After the dispersal of the farm, my mother got a job testing cows for health and productivity with the Dairy Herd Improvement Association. It was a program run by the state that helps farmers adjust the feed according to the cow’s weight and productivity. She would weigh samples of milk once a month, testing it for butterfat content, and send it to Cornell Agricultural School, which would send back a report with recommendations for the farmer. It was a more scientific approach to farming, which was very helpful to the farmers and increased productivity a lot. My mother did that for four or five years. She was very good at it, and then she had a bad gallbladder attack, which forced her to retire. She got a job at the “New London Day” as a proofreader. She was also very good at English. In the meantime, she bought a horse. The brush was growing up on the farm and she realized you needed grazers to keep the brush down. So she bought a Morgan weanling at an auction—I think she bid $125 and was surprised she got it. It turned out to be not such a good horse for her, however. My sister Katharine and her husband restored the home on the Cy Brown place, which my father had bought. She was very interested in horses. We had a pinto that we had gotten for Christmas as kids. My father knew a farmer with a Morgan stallion—he was so beautiful! So we bred the pinto to the stallion Bennfield and we got a beautiful bay filly. We didn’t know much about horses, and we called her Colty, and people kept correcting us
that she was a filly, not a colt. Anyway, we lost her, but my sister had a dream to get a pure-bred Morgan mare, which she did and then started breeding her to Benfield, then 20 years old. Eventually, we had maybe 12 or 15 Morgans, and several were champions. In fact, in 1970 we showed the first ever full brother-sister champions, Bennfield’s Ace and Katy Bennfield, which won the top ribbons at the Eastern National Morgan Horse Show in Springfield, Mass. Bennfield’s Ace went on to become World Champion stallion that year at the Grand National in Detroit. Katharine was an especially good judge of horses, and she knew quality when she bought that purebred mare.

What was it like for you growing up on this farm?

What was it like for you growing up on this farm? You learn very early about being responsible on a farm. There’s an unwritten rule—take care of the animals before you take care of yourself. My sister and I, of course, had chores on the farm. I fed the chickens and took care of the calves. The chores never seemed like work; they gave us a sense of pride if well done. Every couple of days there was a miracle or a disaster, it seemed. Everything is so magnified when you’re young.

We were very active in the 4-H program. We took our heifers to the county fair for judging, and we won a lot of prizes. If we won locally then we were selected to go to the Eastern States Exposition fair in Springfield, Massachusetts. That was very exciting. We’d stay in dormitories there for a week during the fair and show our heifers in the Coliseum with other 4-Hers from all over New England. Our whole focus was on taking care of those Jersey cows.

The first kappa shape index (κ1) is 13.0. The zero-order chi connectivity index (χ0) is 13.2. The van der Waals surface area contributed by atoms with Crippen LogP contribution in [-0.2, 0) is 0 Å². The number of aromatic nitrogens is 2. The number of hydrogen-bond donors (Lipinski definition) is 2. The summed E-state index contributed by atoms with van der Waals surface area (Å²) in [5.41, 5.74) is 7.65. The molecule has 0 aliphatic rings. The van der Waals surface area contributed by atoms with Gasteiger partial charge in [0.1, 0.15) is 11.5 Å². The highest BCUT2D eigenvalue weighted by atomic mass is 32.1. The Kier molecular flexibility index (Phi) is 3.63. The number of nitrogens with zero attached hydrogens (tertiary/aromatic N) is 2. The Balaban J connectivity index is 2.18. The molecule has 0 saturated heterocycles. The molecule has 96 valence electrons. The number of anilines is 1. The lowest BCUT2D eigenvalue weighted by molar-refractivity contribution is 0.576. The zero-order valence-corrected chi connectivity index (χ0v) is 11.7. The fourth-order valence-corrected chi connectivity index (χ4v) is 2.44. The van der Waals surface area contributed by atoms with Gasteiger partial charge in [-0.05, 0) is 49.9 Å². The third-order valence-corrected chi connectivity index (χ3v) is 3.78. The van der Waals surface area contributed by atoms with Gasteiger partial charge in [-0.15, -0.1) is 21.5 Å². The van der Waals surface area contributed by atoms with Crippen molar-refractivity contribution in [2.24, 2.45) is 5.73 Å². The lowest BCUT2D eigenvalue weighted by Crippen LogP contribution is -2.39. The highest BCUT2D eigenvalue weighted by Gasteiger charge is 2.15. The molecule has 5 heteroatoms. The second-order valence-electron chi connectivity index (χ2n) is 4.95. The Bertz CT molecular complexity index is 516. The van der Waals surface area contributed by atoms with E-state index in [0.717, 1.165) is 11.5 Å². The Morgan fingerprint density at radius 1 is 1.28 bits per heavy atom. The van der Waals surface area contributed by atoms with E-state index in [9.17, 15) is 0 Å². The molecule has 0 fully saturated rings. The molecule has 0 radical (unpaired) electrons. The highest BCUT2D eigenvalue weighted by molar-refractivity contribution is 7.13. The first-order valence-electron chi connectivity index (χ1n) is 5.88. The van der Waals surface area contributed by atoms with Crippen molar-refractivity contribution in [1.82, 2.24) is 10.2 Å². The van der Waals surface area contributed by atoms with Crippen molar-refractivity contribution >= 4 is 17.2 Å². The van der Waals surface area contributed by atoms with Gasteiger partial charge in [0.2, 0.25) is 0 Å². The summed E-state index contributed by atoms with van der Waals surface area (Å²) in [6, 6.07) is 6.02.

I can’t remember ever being bored. My sister always had a birdcage on the kitchen table. When the canary flew away, Katharine replaced it with a snake or a field mouse or a baby
rabbit retrieved from the cat. We also had a pet crow. It had the run of the farm and could say “hello.” It was remarkably entertaining. We swam in the dammed-up brook…building the dam was half the fun. We built huts in the woods and camped out, skated on the ice ponds and went sledding on the hillsides. When the brook was frozen we skated to school which was exciting, exploring places we had never had access to before.

On the farm my mother did everything. Besides most of the milking and cooking, she made my sister’s and my clothes, did all the cleaning, wallpapering, painting inside and out; she even made braided rugs, many of which are still in use. She was also the bookkeeper for the farm business. We had a vegetable garden, and the hired man had a wonderful green thumb. He brought in vegetables every day, which he expected to have for lunch, sharing, of course, with us. My mother would come in from milking cows and the milk route and start cooking up the vegetables he brought us for a major meal. We went to a one-room schoolhouse right up the road. We all walked to school. It only had a wood stove; we didn’t have electricity or running water. There was a woodshed and two outhouses. It got really cold in the winter, as there was no insulation. School went from first to eighth grade, and then we went out of town to Fitch High School in Groton. There were about 15 to 18 children, all from the farms around here. The older children helped the younger ones learn the basics. We knew everybody, and I really loved school. Our teacher was wonderful. She was from the area also. Her name was Mrs. Whipple, and she specialized in geography and history. We didn’t have any fancy playground equipment like today. There was a big stone ledge next to the school and parts of old cars. Our favorite thing was to get a fender and slide down that ledge as fast as we could. It was a wonderful childhood, growing up on this farm.

How did you happen to transfer Avery Farm to GOSA?

In 2011, I think, my daughter Sue and a friend, Karen Lamb, were walking Missy, our dog, when they met Sue Sutherland taking photos at the cranberry bog on Lambtown Road. Curious, they asked what the photos were for. She in turn told them about GOSA and their interest in acquiring the Candlewood Ridge property next door.

My daughter Sue casually mentioned the conversation to me, and we discussed what a blessing it would be if GOSA were able to acquire and protect the land and wetlands which abut our property on the southern border. We were growing increasingly concerned about plans for major development of that property, which had already started but then halted when the recession occurred. I called Sue Sutherland that night and shared my interest in preservation and protection of undeveloped land in general, and my own land in particular. The rest is history.

Nothing means more to me than the land. It is the only thing that is forever. My premise has been, “If you can’t leave it better than you found it, leave it alone.” Nature is amazing! I feel very fortunate to have made the connection with GOSA and their willingness to take the helm of protecting this beautiful property. I have every confidence that they will respect and care for this land and its resilience and beauty. Through their dedicated board, members, supporters and volunteers, the dream held by my parents and my family will continue.